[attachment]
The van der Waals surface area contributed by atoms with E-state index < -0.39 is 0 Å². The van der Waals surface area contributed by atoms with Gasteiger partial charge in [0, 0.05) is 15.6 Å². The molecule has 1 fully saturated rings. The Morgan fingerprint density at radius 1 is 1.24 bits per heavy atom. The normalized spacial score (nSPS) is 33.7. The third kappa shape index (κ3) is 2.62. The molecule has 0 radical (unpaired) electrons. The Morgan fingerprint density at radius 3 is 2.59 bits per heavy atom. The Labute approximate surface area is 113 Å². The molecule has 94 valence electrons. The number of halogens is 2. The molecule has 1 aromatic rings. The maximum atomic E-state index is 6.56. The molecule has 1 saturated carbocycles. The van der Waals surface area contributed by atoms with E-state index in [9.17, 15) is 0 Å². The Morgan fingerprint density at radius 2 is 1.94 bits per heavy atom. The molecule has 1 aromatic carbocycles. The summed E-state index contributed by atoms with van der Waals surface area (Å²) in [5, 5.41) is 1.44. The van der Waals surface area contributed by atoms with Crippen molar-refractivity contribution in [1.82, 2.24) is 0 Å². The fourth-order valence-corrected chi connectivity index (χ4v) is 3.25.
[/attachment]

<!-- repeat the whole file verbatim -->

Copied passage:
The van der Waals surface area contributed by atoms with E-state index < -0.39 is 0 Å². The van der Waals surface area contributed by atoms with Gasteiger partial charge in [0, 0.05) is 15.6 Å². The molecule has 1 fully saturated rings. The Morgan fingerprint density at radius 1 is 1.24 bits per heavy atom. The normalized spacial score (nSPS) is 33.7. The third kappa shape index (κ3) is 2.62. The molecule has 0 radical (unpaired) electrons. The Morgan fingerprint density at radius 3 is 2.59 bits per heavy atom. The Labute approximate surface area is 113 Å². The molecule has 94 valence electrons. The number of halogens is 2. The molecule has 1 aromatic rings. The maximum atomic E-state index is 6.56. The molecule has 1 saturated carbocycles. The van der Waals surface area contributed by atoms with E-state index in [9.17, 15) is 0 Å². The Morgan fingerprint density at radius 2 is 1.94 bits per heavy atom. The molecule has 1 aromatic carbocycles. The summed E-state index contributed by atoms with van der Waals surface area (Å²) in [5, 5.41) is 1.44. The van der Waals surface area contributed by atoms with Crippen molar-refractivity contribution in [1.82, 2.24) is 0 Å². The fourth-order valence-corrected chi connectivity index (χ4v) is 3.25.